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YOU’VE PATIENTLY SAVED FOR YOUR NEW SWIMMING POOL. Now it’s time to initiate the project. You’ve got quotes, drawings, permits, and found a great pool contractor. Now the work of the job is about to begin. Or is it?

Site inspections are perhaps the most important part of building a swimming pool. Where you put that pool and the ground you put it in is extremely important to having a long lasting project that your family will enjoy. Site inspections take into account everything from the mundane to the catastrophic, and everything in between. Your pool contractor and his excavation team are definitely going to want to look around the property, for various things.


Your brand new pool will require a hole to be dug somewhere in your back yard. This hole will most likely be dug by heavy equipment such as a backhoe or bobcat. Many back yards have poor access, however, and your very first site inspection will determine the mundane yet crucial ability of a few things to occur: 1) can the machinery enter your back yard, and 2) how will the dirt leave your back yard? These are critical questions to answer during a site inspection. Most houses are offset a certain amount from the house next to them. Usually, a fence separates the back yard from the driveway, and this fence will need to be removed so that the digging equipment – and dirt – can both come and go. The cost to dig your pool will be directly proportional to the size of machinery that can be brought into your back yard. Small homes with small lots will find that a bobcat is the biggest digger that can be brought in, while homes with large yards can bring in a backhoe and dig a goodly size pool in a snap. While concrete trucks now have telescoping arms that can reach all the way over and around a home, we still haven’t figured out how to dig holes that way so pay attention to this factor during your site inspection.


Clearly another reason for a site inspection is where to put the actual pool. Many factors go into this, all of which will be investigated by your pool contractor. Some of these factors are soil condition, the presence or absence of large overhanging trees, the view from inside the proposed pool and where it will face, the proximity of the pool to water, gas and electricity for the filling of the pool, the fueling of the heater, and the power to run the pumps, and also the best spot to place the pool so that some usable yard is left over. Placing the pool from a structural sense also takes into account the slope of the land and whether the pool will need to be shored up, buttressed, or reinforced on one or more sides. This is incredibly common with infinity pools as the illusion of the pool is that it, well, goes off into infinity. The part most people don’t realize is that the side that goes off into infinity is normally placed where the land naturally slopes, giving the impression that one side of the pool is floating in thin air. This is accomplished with careful use of retaining walls and shoring to keep the massive weight of the pool water in place.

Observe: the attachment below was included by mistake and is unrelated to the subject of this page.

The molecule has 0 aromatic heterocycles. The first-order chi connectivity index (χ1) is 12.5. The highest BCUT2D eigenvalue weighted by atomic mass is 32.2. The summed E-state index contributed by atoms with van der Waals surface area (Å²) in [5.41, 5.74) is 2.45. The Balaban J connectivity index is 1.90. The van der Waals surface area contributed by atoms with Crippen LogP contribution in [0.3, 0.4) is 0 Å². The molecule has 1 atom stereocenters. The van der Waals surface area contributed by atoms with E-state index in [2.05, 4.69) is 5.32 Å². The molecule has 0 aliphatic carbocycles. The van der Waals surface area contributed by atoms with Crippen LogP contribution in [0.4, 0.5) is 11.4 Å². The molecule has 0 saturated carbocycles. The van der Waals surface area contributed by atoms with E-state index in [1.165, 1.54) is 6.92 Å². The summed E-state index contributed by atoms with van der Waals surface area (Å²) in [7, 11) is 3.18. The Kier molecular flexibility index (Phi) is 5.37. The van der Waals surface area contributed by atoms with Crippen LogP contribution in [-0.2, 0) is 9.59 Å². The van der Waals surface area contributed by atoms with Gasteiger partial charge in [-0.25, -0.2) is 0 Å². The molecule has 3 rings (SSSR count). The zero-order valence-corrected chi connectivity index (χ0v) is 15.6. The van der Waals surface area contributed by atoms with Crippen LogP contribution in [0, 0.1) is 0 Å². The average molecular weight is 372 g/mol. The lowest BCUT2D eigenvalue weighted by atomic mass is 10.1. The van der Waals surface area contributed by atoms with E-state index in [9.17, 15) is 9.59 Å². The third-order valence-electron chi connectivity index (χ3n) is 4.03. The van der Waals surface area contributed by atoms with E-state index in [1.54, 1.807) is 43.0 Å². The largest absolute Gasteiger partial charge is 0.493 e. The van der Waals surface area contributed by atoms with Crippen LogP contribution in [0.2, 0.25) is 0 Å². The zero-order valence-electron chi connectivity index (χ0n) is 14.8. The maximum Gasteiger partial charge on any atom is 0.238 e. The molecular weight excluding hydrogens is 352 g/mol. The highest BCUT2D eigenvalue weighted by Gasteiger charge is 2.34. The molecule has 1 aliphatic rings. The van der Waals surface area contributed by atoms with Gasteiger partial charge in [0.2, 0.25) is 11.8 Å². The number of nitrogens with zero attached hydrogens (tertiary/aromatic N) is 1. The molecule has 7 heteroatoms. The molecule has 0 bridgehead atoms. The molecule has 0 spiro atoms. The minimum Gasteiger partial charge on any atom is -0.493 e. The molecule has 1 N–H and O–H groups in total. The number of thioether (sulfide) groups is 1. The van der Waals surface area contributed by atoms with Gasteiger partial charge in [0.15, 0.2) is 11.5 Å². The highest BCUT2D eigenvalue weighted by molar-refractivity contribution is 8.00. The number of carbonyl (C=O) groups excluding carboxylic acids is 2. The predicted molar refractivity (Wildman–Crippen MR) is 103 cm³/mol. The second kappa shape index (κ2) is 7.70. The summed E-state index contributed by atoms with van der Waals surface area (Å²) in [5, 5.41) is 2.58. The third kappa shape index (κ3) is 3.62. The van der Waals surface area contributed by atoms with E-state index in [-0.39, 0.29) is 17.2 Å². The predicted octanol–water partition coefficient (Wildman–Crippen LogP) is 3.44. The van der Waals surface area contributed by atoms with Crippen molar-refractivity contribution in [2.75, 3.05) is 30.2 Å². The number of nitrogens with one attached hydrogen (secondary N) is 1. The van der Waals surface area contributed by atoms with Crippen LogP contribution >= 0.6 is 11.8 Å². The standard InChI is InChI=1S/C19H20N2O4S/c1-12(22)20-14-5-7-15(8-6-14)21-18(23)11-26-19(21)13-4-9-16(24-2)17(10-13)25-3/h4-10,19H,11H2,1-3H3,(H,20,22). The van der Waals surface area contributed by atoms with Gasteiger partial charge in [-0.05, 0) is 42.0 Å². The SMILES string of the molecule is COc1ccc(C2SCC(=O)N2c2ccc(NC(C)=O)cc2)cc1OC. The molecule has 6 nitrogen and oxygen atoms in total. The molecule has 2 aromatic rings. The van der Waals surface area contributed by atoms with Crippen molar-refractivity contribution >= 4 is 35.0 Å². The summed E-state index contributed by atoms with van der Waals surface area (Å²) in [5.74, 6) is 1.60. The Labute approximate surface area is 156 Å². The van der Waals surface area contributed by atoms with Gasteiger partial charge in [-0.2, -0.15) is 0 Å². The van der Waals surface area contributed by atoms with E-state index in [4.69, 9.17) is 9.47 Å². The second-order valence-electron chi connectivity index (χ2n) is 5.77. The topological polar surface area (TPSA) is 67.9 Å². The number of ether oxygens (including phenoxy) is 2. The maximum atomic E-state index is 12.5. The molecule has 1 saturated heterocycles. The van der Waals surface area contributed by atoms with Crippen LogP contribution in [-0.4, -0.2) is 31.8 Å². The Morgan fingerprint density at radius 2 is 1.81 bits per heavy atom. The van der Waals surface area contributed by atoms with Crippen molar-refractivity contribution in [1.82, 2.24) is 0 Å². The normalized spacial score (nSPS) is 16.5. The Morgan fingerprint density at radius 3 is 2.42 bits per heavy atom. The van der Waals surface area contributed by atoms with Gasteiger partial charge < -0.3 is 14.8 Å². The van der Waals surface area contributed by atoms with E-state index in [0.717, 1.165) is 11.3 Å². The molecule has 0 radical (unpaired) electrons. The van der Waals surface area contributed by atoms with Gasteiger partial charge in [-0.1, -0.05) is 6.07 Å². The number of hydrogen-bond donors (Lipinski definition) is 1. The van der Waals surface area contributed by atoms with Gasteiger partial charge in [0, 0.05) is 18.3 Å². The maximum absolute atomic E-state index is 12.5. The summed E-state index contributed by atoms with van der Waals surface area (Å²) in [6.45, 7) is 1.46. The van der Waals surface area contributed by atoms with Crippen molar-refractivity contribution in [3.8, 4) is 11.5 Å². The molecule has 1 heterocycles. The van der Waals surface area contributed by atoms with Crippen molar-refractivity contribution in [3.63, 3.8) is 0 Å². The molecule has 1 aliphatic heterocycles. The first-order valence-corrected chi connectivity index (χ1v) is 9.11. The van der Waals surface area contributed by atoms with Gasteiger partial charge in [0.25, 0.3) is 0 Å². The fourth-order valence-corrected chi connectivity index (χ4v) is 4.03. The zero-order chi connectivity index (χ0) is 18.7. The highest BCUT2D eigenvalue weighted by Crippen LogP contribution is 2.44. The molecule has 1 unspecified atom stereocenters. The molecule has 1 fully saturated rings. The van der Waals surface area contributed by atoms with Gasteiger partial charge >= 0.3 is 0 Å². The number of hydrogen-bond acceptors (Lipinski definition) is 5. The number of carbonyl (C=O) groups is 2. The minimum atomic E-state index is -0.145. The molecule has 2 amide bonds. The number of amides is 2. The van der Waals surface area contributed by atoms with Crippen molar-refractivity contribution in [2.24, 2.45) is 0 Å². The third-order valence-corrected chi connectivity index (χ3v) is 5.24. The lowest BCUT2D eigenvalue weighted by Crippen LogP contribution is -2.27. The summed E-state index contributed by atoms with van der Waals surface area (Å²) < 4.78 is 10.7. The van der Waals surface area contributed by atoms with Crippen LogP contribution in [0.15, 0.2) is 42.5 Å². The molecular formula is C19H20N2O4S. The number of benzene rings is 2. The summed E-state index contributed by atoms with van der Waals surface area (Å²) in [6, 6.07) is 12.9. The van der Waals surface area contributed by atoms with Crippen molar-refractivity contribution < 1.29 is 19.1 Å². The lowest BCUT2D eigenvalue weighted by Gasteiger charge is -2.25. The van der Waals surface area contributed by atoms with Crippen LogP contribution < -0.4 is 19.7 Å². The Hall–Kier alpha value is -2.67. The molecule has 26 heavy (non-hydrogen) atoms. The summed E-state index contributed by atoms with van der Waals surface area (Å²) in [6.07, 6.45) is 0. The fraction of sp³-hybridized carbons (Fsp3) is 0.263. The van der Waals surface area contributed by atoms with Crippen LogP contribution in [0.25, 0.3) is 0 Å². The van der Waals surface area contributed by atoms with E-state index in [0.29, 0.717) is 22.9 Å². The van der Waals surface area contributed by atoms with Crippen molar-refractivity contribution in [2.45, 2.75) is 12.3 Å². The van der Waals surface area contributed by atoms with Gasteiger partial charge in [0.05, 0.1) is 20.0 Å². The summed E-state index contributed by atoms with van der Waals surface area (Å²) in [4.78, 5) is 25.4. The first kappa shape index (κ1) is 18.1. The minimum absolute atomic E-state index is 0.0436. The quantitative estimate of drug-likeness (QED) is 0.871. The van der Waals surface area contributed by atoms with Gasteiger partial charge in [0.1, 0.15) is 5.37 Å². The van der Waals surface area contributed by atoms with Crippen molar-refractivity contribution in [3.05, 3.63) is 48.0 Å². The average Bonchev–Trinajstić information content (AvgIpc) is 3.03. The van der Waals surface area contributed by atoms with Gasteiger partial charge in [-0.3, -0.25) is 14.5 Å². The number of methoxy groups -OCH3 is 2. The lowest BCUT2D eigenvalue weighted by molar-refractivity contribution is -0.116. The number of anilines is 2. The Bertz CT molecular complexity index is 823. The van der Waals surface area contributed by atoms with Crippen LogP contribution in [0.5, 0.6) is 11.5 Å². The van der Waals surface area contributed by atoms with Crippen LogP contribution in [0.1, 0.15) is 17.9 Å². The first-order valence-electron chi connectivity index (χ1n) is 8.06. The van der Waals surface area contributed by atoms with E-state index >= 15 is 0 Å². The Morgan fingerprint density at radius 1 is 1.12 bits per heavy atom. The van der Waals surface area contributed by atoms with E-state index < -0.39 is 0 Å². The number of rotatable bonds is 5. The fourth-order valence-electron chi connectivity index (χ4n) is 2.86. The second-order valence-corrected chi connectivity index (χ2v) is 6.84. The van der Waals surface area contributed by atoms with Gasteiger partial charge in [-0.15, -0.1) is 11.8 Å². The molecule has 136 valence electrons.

Drawings and renderings can be made but nothing matches a good site inspection for actual data. Your site inspection is an important part of the build, and even seeing your prospective pool roped off with cord and wood stakes goes a long way to visualizing the investment you’re about to make.

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